In Foiles v Eastman, Cooke & Assoc., LLC, 2022 NY Slip Op 30342[U] (Sup Ct, NY County 2022), the plaintiff was director of security at the Hospital for Special Surgery, which was under construction. Plaintiff claimed he was caused to trip and fall due to a dangerous condition at the worksite and filed a complaint for common-law negligence as well as Labor Law §§ 200 and 241 (6). Defendants moved to dismiss under CPLR 3211.

Plaintiff claimed that as an employee of the property owner where construction was being performed, he is entitled to the protections afforded under the Labor Law since he was lawfully at the construction site. Defendants argued that no discovery is needed since the complaint fails to allege that plaintiff was employed or authorized to work on the construction site. The plaintiff was only performing a routine inspection at the time and was not engaged in any type of construction work or activity.

The court agreed with the defendants. To recover under the Labor Law, a plaintiff must show he or she was employed to work on the construction site. The statutory protection does not extend to employees performing routine maintenance tasks at a building that just happens to be undergoing construction or renovation, such as a night watchman or security guard. Although an individual need not actually be engaged in physical labor to be entitled to coverage under the Labor Law, plaintiff failed to allege or show that he performed work integral or necessary to completing the construction project.[1]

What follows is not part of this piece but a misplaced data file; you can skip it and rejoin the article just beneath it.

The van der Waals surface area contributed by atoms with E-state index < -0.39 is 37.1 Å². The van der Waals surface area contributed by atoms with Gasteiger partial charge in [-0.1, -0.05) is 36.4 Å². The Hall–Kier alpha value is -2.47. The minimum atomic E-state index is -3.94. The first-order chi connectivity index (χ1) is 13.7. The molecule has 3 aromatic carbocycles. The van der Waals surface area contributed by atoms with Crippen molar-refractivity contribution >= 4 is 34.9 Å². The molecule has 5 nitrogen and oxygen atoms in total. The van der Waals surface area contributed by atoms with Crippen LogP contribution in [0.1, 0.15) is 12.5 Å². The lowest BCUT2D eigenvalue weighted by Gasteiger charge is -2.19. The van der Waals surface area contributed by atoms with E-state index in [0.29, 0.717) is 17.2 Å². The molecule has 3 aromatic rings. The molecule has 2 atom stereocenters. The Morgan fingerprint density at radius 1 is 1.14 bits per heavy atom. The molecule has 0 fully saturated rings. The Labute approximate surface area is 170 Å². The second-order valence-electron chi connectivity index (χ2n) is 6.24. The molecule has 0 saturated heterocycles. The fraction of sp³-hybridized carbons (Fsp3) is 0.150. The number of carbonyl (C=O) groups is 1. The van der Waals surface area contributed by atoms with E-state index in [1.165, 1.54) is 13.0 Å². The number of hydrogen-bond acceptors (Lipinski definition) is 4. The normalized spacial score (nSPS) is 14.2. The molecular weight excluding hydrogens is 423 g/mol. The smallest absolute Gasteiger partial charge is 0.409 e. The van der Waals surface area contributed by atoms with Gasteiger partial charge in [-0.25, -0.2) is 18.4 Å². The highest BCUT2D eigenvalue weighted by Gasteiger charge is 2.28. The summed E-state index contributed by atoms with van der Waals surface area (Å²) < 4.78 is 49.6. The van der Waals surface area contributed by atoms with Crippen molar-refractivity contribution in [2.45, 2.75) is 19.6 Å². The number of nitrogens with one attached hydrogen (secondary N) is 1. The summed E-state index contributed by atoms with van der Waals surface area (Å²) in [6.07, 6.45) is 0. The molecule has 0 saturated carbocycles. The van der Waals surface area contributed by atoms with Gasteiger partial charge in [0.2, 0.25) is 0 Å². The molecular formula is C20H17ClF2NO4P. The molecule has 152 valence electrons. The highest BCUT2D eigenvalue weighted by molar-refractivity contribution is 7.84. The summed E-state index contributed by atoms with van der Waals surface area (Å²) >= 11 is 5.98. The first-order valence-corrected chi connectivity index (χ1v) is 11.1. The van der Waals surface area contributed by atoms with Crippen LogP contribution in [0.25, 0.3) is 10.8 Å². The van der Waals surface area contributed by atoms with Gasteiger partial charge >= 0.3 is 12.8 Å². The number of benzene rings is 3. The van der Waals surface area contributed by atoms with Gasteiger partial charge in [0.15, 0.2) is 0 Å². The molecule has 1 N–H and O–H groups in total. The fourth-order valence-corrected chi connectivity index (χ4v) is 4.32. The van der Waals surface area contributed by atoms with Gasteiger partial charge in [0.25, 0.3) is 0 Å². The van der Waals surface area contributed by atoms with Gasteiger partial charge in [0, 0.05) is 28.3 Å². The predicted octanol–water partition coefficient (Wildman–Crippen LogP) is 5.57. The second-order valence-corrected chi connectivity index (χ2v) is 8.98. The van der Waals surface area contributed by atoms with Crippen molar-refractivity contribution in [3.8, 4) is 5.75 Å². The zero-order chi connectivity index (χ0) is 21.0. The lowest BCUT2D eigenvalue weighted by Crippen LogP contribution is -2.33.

For these reasons, the court found that plaintiff was not entitled to the protections of the Labor Law and defendant’s motions to dismiss plaintiff’s Labor Law §§ 200 and 241(6) claims was granted.

[1] Foiles v Eastman, Cooke & Assoc., LLC, 2022 NY Slip Op 30342[U], *5-6 (Sup Ct, NY County 2022).

 

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